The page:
A recent Union government order authorising 10 central agencies to access “any information” on computers within the country is crucial for national security and there are adequate safeguards against its misuse, officials in the Ministry of Home Affairs said, citing statements made by former minister P Chidambaram to Parliament and similar legislation in western countries.
The claims come at a time when the opposition has accused the government of trying to create a “police state” by issuing the December 20 order, which was also challenged in the Supreme Court earlier this week for being “illegal, unconstitutional and ultra vires to the law”.
“A needless controversy has been generated… Actually, the government order will ensure prevention of unauthorised interception or monitoring by agencies not mentioned in the order or by unscrupulous ISPs,” an official of the ministry said.
The order must be seen in the context of Section 69 of the IT Act, which sets out specific reasons under which interception can be approved, the official added. “Each case of monitoring or interception requires prior approval of home secretary and approval can be given only for purposes mentioned in Section 69”. Cases that could threaten sovereignty and integrity of India, public order, diplomatic relations or investigation of any offence are among those that can warrant interception or monitoring of communication.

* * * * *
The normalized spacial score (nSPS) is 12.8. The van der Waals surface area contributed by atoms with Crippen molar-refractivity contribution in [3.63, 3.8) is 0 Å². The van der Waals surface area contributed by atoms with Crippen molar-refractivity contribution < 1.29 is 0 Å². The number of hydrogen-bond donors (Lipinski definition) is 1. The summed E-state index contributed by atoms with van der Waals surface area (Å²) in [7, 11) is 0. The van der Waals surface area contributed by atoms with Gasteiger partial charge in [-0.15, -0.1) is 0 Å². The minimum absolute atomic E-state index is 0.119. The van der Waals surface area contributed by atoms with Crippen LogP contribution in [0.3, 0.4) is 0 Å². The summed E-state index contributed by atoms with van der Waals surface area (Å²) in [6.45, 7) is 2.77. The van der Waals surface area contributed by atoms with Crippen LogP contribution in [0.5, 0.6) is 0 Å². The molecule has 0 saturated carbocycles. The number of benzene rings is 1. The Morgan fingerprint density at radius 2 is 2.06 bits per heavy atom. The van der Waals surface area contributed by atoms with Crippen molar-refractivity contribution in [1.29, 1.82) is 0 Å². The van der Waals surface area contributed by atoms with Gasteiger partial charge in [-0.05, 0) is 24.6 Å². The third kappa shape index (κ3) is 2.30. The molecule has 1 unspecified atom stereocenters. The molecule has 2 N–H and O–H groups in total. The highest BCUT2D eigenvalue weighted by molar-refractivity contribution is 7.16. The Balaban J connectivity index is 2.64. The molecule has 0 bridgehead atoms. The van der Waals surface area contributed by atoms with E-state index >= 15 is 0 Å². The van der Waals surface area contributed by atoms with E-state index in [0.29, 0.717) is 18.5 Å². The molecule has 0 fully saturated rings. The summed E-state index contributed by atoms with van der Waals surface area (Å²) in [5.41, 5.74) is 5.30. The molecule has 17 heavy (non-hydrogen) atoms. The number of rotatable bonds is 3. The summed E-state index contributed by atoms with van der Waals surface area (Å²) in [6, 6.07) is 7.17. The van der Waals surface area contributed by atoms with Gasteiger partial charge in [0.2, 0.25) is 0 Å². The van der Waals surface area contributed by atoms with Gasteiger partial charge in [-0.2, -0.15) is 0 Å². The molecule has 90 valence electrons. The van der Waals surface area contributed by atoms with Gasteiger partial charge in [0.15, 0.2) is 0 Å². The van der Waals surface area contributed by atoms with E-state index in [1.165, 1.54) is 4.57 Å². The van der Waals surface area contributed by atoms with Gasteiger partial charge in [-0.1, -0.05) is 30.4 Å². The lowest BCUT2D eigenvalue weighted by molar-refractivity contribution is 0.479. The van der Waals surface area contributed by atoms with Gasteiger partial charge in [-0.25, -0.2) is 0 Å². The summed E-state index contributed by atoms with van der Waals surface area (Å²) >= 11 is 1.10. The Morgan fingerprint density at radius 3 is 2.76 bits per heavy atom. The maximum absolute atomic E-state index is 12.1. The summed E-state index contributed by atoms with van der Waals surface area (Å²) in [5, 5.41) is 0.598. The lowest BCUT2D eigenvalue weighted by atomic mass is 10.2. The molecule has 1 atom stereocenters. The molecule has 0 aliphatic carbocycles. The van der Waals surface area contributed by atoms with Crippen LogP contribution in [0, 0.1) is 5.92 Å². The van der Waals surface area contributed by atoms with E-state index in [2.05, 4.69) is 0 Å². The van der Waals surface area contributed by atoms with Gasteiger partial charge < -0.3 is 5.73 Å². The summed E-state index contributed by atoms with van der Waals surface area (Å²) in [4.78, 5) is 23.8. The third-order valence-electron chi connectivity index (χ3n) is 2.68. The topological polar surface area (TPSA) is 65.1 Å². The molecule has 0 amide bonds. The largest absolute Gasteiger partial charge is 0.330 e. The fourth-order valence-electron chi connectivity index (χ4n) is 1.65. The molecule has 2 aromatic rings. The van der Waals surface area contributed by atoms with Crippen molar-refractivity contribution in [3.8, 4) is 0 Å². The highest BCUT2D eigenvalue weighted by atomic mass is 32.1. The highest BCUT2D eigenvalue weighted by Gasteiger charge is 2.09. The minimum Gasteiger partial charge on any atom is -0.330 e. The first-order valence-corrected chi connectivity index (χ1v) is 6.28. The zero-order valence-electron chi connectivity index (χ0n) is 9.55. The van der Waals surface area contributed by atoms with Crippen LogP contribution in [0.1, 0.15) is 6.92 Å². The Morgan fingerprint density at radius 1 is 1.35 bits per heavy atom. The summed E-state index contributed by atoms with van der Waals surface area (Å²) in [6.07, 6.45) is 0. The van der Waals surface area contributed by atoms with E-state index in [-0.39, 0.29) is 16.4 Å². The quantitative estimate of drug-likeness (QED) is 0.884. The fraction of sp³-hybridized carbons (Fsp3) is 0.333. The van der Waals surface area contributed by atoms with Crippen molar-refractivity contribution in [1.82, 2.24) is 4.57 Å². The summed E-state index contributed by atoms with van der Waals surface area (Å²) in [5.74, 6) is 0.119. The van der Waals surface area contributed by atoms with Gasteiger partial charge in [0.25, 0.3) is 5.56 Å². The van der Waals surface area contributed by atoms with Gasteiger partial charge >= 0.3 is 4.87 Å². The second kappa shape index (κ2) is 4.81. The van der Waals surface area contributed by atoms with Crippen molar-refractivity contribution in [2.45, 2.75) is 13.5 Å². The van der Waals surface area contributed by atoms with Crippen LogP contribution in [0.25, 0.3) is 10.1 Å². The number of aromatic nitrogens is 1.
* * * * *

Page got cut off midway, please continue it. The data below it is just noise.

Recently, Union home secretary Rajiv Gauba issued a statutory order authorising 10 “security and intelligence” agencies to lawfully “intercept, monitor and decrypt” information through a “computer resource”. The agencies included the Intelligence Bureau, Enforcement Directorate, the Central Board of Direct Taxes (for IT Department), Central Bureau of Investigation, National Investigation Agency, the Research and Analysis Wing and Delhi Police Commissioner.